UAE, November 20, 2017 – Brazil's total exports rose by 19.85 per cent from USD 153.07 billion in 2016 to USD 183.46 billion from January to October 2017, according to the Arab-Brazilian Chamber of Commerce (ABCC). Of this total, 6.23 per cent corresponded to Arab countries, which together accounted for USD 11.43 billion to surpass the previous year's USD 9.34 billion by 22.31 per cent.
The hike in sales was driven by automobiles, aircraft engines and turbines, beef, chassis and motors, livestock, iron ore, maize, refined sugar, soybeans and coffee beans. The statements are based on statistics released by the Brazilian Ministry of Industry, Foreign Trade and Services.
In the Arab World, the top five destinations of Brazilian exports also followed the same growth trend, with Saudi Arabia accounting for USD 2.32 billion (growth of 13.89 per cent from USD 2.04 billion over the same period in 2016), the United Arab Emirates USD 2.10 billion (+19.72 per cent from USD 1.76 billion), Egypt USD 2 billion (+ 31.71 per cent from USD 1.52 billion), Algeria USD 1.01 billion (+ 18.67 per cent from USD 859.33 million) and Iraq USD 631.98 million (+ 71.87 per cent from USD 367.72 million). Together these five countries accounted for more than 70 per cent of Brazil's total exports to Arab nations.
Sugar and meat remain the main Brazilian products exported to the Arab region, together corresponding to more than 60 per cent of total Brazilian exports to the region from January to October 2017. Sugar increased more than 40 per cent over the same period in 2016 to USD 3.93 billion.
Brazilian shipments of all types of meat to the Arab region rose slightly by 3.40 per cent to USD 3.10 billion (against USD 3 billion in the previous period). Chicken led the hike, accounting for USD 2.25 billion to surpass last year's USD 2.12 billion for the first 10 months of 2016.
Total Brazilian imports reached USD 125 billion to surpass 2016's USD 114.56 billion by 9.11 per cent over the same period in the first 10 months of 2017. Of this total, 4.25 per cent corresponded to Arab countries which collectively accounted for USD 5.3 billion – an increase of 17.12 per cent over the previous year's USD 4.53 billion for the same period.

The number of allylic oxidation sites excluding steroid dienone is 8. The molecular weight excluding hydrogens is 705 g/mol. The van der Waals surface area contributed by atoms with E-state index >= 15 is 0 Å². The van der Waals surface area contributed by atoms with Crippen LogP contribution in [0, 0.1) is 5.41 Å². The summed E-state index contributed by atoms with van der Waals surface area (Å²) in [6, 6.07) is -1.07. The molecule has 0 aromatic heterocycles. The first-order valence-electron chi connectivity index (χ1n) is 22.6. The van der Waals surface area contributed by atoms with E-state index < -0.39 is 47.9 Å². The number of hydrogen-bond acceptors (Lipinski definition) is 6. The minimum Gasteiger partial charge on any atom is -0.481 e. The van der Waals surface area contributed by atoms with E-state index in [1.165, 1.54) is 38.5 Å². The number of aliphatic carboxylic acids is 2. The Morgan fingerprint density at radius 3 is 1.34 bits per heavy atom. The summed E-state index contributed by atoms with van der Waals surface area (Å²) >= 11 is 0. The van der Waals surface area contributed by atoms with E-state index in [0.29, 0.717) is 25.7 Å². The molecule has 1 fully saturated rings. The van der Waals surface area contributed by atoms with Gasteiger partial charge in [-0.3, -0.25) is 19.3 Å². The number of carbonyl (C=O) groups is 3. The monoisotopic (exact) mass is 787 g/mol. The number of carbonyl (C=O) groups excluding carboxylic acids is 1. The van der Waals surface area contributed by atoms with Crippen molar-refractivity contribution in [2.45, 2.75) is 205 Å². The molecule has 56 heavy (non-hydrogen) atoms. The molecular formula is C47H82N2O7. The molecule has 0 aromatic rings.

The main Arab suppliers to Brazil were Algeria with an almost 40 per cent share, or USD 2 billion (growth of 31.22 per cent over 2016's USD 152 billion for the same period), Saudi Arabia at USD 1.54 billion (+ 50.83 per cent from USD 1.02 billion), Morocco at USD 703.88 million (+ 37.12 per cent from USD 513.35 million), and Egypt at USD 140.15 million (+ 91.63 per cent from USD 73.14 million). Together, these four countries accounted for more than 80 per cent of Brazil's total Arab imports.
As seen in the Brazilian exports to the Arab region, imports also present a concentration in the product list: mineral fuels and fertilizers comprised almost 90 per cent of Brazil's imports from the region, increasing by 8. 89 per cent and 38.85 per cent, respectively. Other products imported by Brazil from Arab countries with lower values include salt, sulfur, plastics and their derivatives, and organic chemicals.
Dr. Michel Alaby, Secretary General and CEO of ABCC said: “The latest figures released by the Brazilian Ministry of Industry, Foreign Trade and Services once again highlight the success brought in by the shared commitment by both parties to foster trade relations between Brazil and the Arab World. The recent hike in sales from and to the region reinforces the confidence in the region's economy, attractive investment policies, and favorable business environment. Automobiles, aircraft engines and turbines were among the items that contributed to the hike in sales to the region while exports from the Arab World to Brazil was driven by the demand for crude oil, urea, potassium chloride, acyclic alcohols and their halogen-based products and natural gas among others.”